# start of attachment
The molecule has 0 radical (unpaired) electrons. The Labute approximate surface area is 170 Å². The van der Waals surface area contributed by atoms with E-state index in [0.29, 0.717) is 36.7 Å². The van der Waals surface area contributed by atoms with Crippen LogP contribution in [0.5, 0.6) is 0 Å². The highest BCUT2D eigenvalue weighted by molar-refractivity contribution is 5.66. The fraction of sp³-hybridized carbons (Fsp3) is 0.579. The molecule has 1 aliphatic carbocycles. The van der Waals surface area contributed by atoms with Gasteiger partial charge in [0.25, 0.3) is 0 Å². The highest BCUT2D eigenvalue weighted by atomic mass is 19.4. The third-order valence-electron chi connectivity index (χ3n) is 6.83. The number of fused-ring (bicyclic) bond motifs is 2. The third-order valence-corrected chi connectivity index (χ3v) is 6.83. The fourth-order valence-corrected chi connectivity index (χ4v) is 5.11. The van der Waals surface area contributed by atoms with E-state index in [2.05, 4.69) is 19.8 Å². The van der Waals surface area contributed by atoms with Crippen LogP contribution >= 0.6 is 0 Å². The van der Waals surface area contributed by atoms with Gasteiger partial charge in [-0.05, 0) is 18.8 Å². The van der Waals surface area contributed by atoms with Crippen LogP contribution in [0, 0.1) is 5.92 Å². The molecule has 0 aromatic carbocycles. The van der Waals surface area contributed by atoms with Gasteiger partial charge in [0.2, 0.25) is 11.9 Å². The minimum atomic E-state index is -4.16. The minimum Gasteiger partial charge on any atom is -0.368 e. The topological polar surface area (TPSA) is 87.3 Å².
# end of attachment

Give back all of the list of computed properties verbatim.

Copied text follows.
The molecule has 0 radical (unpaired) electrons. The Labute approximate surface area is 170 Å². The van der Waals surface area contributed by atoms with E-state index in [0.29, 0.717) is 36.7 Å². The van der Waals surface area contributed by atoms with Crippen LogP contribution in [0.5, 0.6) is 0 Å². The highest BCUT2D eigenvalue weighted by molar-refractivity contribution is 5.66. The fraction of sp³-hybridized carbons (Fsp3) is 0.579. The molecule has 1 aliphatic carbocycles. The van der Waals surface area contributed by atoms with Gasteiger partial charge in [0.25, 0.3) is 0 Å². The highest BCUT2D eigenvalue weighted by atomic mass is 19.4. The third-order valence-electron chi connectivity index (χ3n) is 6.83. The number of fused-ring (bicyclic) bond motifs is 2. The third-order valence-corrected chi connectivity index (χ3v) is 6.83. The fourth-order valence-corrected chi connectivity index (χ4v) is 5.11. The van der Waals surface area contributed by atoms with E-state index in [2.05, 4.69) is 19.8 Å². The van der Waals surface area contributed by atoms with Crippen LogP contribution >= 0.6 is 0 Å². The van der Waals surface area contributed by atoms with Gasteiger partial charge in [-0.05, 0) is 18.8 Å². The van der Waals surface area contributed by atoms with Crippen LogP contribution in [0, 0.1) is 5.92 Å². The molecule has 0 aromatic carbocycles. The van der Waals surface area contributed by atoms with Gasteiger partial charge in [0.2, 0.25) is 11.9 Å². The minimum atomic E-state index is -4.16. The minimum Gasteiger partial charge on any atom is -0.368 e. The topological polar surface area (TPSA) is 87.3 Å².